Union Pacific profit up despite slump
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Union Pacific Corp posted a slightly better-than-expected 15 percent rise in profit, helped by higher prices and growing shipments of chemicals and autos.
But the largest publicly traded U.S. railroad, which like its peers is facing a slump in coal shipments, sounded a note of caution on the fourth quarter on Thursday, saying the uncertain economic environment could hit demand for its hauling services.
We had a relatively good fourth quarter last year and we do have some fundamental things in our business right now that represent some real challenges for us, said Chief Executive Jack Koraleski. His biggest concern was that the risk of sharp year-end federal spending cuts could dent consumer confidence and hurt sales of cars.
But the Omaha, Nebraska-based company, which does not provide specific earnings forecasts, stood by its plan for record results in 2012 and its shares rose 2.4 percent to $126.66.
Analysts expect roughly 12 percent growth in fourth-quarter earnings per share, according to Thomson Reuters I/B/E/S.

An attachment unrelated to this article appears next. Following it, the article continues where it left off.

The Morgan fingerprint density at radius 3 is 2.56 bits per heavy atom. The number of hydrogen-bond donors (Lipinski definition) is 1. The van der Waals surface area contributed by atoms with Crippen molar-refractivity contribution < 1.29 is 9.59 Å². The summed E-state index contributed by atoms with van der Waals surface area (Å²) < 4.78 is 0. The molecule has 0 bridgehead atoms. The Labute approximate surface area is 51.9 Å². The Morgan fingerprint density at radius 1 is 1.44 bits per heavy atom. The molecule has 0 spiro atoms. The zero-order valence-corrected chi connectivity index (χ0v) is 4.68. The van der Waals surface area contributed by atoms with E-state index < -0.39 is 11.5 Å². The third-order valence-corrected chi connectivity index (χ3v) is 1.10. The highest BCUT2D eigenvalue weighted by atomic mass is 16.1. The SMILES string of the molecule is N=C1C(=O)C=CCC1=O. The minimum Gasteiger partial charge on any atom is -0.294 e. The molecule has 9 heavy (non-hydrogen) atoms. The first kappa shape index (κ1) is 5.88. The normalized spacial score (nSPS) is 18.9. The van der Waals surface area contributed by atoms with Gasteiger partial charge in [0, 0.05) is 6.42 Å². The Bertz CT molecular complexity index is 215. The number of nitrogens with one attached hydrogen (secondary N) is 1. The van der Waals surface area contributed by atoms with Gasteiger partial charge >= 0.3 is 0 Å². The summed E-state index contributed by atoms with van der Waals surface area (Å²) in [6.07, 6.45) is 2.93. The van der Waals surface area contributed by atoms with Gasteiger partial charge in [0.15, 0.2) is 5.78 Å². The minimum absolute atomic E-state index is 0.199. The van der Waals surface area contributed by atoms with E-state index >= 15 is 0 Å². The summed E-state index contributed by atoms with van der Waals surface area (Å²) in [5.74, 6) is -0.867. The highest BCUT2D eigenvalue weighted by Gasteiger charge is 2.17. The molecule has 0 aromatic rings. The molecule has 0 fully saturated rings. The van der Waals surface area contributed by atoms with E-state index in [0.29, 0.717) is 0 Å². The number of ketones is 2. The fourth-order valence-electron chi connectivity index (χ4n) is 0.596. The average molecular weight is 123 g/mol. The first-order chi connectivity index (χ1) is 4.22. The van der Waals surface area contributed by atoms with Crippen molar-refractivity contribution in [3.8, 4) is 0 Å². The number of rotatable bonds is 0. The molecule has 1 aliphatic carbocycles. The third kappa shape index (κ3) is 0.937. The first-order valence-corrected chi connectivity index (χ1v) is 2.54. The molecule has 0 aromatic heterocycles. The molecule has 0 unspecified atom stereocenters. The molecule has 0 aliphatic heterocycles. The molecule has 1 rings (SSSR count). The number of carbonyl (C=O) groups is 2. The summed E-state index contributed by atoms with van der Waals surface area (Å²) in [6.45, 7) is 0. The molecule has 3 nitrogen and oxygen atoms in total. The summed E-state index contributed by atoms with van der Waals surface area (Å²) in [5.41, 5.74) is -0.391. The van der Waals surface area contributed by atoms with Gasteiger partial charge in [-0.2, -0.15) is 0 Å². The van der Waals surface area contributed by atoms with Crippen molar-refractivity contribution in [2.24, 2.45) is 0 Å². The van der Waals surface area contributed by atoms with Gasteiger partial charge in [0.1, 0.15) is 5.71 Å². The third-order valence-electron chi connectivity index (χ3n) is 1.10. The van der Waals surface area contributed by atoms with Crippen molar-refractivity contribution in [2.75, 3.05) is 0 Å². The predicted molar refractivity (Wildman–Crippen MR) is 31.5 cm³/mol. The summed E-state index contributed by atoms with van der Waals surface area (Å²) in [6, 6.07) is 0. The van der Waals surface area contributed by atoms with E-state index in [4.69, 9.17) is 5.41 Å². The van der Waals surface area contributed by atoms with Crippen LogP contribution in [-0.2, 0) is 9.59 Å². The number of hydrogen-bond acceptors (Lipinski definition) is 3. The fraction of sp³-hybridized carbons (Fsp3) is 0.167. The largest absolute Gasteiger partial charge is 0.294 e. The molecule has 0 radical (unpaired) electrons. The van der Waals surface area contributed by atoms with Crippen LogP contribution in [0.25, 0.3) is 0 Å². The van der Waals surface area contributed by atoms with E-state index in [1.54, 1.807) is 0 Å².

The cautious note was in line with other transport companies, ranging from CSX Corp to FedEx Corp.
It's a tone very consistent with what we've heard from transports generally, said Benjamin Hartford, an analyst at Robert W. Baird & Co. Freight trends are still soft.
The company said on Thursday third-quarter profit was $1.04 billion, or $2.19 per share, compared with $904 million, or $1.85 per share, a year earlier.
Earnings were a penny per share higher than analysts' average forecast of $2.18 a share.
Revenue rose 4.7 percent to $5.34 billion, from $5.1 billion a year earlier. Wall Street had anticipated $5.38 billion.
Union Pacific company reported a 12 percent drop in coal volumes, reflecting a long slump in shipments that has affected U.S. railroads since the mild winter of 2011-2012.
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